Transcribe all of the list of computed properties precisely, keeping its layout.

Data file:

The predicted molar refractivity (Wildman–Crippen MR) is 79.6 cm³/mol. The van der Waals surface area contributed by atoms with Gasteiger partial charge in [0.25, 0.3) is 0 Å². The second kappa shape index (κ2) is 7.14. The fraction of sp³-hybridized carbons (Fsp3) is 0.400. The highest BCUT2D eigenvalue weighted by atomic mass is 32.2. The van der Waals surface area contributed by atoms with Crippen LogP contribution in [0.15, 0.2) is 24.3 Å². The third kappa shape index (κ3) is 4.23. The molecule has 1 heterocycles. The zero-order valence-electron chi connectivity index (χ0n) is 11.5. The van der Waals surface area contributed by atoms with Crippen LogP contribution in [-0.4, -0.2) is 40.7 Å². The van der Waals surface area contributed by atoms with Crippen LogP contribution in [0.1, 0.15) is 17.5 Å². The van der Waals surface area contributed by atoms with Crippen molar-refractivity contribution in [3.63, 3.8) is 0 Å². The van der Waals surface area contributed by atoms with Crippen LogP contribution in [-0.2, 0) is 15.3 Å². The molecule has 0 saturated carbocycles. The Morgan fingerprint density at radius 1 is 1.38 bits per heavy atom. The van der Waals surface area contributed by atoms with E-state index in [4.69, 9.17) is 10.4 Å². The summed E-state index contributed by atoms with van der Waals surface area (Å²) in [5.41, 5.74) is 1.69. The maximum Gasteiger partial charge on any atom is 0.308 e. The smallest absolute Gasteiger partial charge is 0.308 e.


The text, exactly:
The predicted molar refractivity (Wildman–Crippen MR) is 79.6 cm³/mol. The van der Waals surface area contributed by atoms with Gasteiger partial charge in [0.25, 0.3) is 0 Å². The second kappa shape index (κ2) is 7.14. The fraction of sp³-hybridized carbons (Fsp3) is 0.400. The highest BCUT2D eigenvalue weighted by atomic mass is 32.2. The van der Waals surface area contributed by atoms with Crippen LogP contribution in [0.15, 0.2) is 24.3 Å². The third kappa shape index (κ3) is 4.23. The molecule has 1 heterocycles. The zero-order valence-electron chi connectivity index (χ0n) is 11.5. The van der Waals surface area contributed by atoms with Crippen LogP contribution in [-0.4, -0.2) is 40.7 Å². The van der Waals surface area contributed by atoms with Crippen LogP contribution in [0.1, 0.15) is 17.5 Å². The van der Waals surface area contributed by atoms with Crippen molar-refractivity contribution in [3.63, 3.8) is 0 Å². The van der Waals surface area contributed by atoms with Crippen LogP contribution in [-0.2, 0) is 15.3 Å². The molecule has 0 saturated carbocycles. The Morgan fingerprint density at radius 1 is 1.38 bits per heavy atom. The van der Waals surface area contributed by atoms with E-state index in [4.69, 9.17) is 10.4 Å². The summed E-state index contributed by atoms with van der Waals surface area (Å²) in [5.41, 5.74) is 1.69. The maximum Gasteiger partial charge on any atom is 0.308 e. The smallest absolute Gasteiger partial charge is 0.308 e.